LaShawn Merritt (track) » The 26-year-old from Portsmouth and Woodrow Wilson High is the reigning Olympic champion in the 400 meters and also won gold in the 4x400 relay. He is coming off a 21-month ban for testing positive for a banned steroid.

Andrew Valmon (track) » The University of Maryland and former Georgetown track coach was named U.S. men's track and field coach last year. He won gold in the 4x400 relay at Soeul and Barcelona.

Reid Priddy (volleyball) » The Richmond native took up volleyball when his family moved to Florida. The 6-foot-5 Priddy, 35, helped the U.S. win the gold medal in Beijing.

Angel McCoughtry (women's basketball) » The 25-year-old from St. Francis of Baltimore plays for the U.S. for the first time. The 6-foot-1 forward plays for the Atlanta Dream of the WNBA.

More information:
» WTOP: Locals in London
» "Taking the Piss": British English for Americans

Sunday, July 22, 2012

American Ninja Warrior 2012 Finals

Washington Post:
On "American Ninja Warrior," there’s really no such thing as a second chance or second place, not after the qualifying rounds. The show, which has aired all summer on G4 and in prime time on NBC, is a wonderfully brutal wake-up call to a nation nursed on participation trophies.

When the last of 24 remaining men attempts to finish stages 2, 3 and 4 of the infamous Mount Midoriyama obstacle course on Monday night’s finale (airing on NBC), there remains the distinct possibility that none of them will make it all the way. “Almost” can be everything and nothing here, which means the $500,000 prize could go unclaimed. Which also means, as the show has reminded viewers all along, repeatedly, cruelly: “No American has ever conquered Mount Midoriyama . . .”

No American. Since the Tokyo Broadcast System began running “Sasuke,” their ninja warrior obstacle course competition in 1997, several Americans have auditioned and competed. One came close to finishing Stage 3, but none have made it to the end. (And, out of thousands of contestants over the years from all over the world, only three competitors — all Japanese — have ever finished all four stages.)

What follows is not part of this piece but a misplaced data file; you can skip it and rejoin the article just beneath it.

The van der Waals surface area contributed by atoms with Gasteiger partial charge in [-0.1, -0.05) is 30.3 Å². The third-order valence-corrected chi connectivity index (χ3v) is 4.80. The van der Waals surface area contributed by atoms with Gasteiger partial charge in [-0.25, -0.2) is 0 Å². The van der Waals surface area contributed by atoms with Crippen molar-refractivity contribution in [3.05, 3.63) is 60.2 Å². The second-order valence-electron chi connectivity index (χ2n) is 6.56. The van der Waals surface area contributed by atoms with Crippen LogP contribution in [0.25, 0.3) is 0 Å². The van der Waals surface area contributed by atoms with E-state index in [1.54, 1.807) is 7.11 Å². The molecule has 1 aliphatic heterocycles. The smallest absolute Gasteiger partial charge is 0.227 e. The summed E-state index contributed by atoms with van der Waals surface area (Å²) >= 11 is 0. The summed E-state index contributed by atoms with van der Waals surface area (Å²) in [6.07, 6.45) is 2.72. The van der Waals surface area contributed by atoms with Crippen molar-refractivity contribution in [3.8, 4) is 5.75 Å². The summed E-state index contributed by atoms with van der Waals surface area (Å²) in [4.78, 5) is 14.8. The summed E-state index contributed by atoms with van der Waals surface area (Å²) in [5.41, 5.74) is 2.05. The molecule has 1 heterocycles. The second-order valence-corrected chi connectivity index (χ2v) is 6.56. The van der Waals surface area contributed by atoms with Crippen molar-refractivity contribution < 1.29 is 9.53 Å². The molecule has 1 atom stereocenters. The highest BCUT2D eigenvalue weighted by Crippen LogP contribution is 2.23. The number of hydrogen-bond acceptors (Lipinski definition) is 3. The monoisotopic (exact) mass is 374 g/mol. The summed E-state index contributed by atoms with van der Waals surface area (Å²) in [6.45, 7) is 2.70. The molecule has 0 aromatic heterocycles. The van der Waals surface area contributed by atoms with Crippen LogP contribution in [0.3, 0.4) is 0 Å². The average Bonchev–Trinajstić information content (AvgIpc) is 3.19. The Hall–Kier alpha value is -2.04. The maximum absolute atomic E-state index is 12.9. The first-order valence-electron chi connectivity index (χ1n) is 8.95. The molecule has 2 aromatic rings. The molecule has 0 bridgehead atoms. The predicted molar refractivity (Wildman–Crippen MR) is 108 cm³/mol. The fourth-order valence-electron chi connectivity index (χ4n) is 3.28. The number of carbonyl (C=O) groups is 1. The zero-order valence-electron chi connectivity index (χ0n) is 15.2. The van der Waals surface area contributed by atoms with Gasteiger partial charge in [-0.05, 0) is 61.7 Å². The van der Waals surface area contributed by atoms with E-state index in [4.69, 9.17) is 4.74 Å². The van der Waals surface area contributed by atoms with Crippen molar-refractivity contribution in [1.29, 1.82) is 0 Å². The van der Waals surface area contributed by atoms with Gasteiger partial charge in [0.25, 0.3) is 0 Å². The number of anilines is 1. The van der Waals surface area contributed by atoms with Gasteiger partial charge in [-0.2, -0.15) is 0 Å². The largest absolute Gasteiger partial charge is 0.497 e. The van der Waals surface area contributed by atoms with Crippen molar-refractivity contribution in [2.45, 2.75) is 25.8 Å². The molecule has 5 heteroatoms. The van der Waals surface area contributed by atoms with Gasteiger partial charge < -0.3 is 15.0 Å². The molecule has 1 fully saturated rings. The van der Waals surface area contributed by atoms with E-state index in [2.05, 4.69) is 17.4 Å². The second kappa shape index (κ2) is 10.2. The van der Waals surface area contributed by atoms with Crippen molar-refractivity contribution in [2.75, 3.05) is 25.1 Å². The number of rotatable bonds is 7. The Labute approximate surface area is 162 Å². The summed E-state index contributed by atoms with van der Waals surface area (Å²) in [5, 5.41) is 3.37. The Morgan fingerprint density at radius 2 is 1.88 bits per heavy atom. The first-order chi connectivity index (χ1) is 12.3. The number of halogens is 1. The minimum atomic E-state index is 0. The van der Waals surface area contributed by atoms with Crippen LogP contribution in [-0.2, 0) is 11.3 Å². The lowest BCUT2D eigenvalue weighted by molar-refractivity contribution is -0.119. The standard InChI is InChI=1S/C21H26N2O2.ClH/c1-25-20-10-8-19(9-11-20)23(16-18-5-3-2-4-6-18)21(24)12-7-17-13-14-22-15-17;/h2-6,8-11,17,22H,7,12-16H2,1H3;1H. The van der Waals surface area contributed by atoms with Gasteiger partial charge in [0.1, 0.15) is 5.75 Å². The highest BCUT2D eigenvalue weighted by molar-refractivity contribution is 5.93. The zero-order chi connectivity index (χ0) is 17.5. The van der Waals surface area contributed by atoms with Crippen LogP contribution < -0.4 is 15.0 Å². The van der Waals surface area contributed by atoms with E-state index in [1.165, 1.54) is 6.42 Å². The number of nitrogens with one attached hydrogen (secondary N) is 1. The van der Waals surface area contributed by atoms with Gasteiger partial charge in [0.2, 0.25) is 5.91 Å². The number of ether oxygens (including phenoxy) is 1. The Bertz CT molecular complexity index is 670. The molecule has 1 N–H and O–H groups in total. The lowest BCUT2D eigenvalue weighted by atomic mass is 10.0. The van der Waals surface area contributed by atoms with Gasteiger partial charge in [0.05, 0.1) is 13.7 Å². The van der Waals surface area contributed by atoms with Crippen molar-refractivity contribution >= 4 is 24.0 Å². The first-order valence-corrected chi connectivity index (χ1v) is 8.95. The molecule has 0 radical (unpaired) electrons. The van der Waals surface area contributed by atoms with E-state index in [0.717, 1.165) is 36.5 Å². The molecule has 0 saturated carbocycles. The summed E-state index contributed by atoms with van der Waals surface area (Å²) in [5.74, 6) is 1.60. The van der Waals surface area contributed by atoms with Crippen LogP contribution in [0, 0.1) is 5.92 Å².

Four years ago, the growing popularity of “Sasuke” sparked the interest of G4, an NBC-owned cable network obsessed with all things geeky and guy. Early versions of the American show ran U.S. contestants through a preliminary course and then flew the best of them to Japan, where they each got a chance to conquer Mount Midoriyama.

Through a series of obstacles, some with sushi-menu-sounding names (“jumping spider” and the “salmon ladder”), as well as those with gym-rat monikers (the “warped wall,” the “spinning bridge,” the “jump hang” and the “devil steps”), the Americans met defeat year after year, but they also grew more resolute. Ninja warrior fitness communities began to emerge across cities and suburbs, obsessed with the event’s ideals of strength and discipline. A lot of would-be ninja warriors are parkour and free-running enthusiasts — human jumping beans whose fitness routines include flipping and leaping off (and between) buildings, outdoor stairwells and trees. Many are former gymnasts and acrobats. Some work as stuntmen in movies and TV. Some are retired military. Some are just the most agile and strongest members of their local CrossFit gang.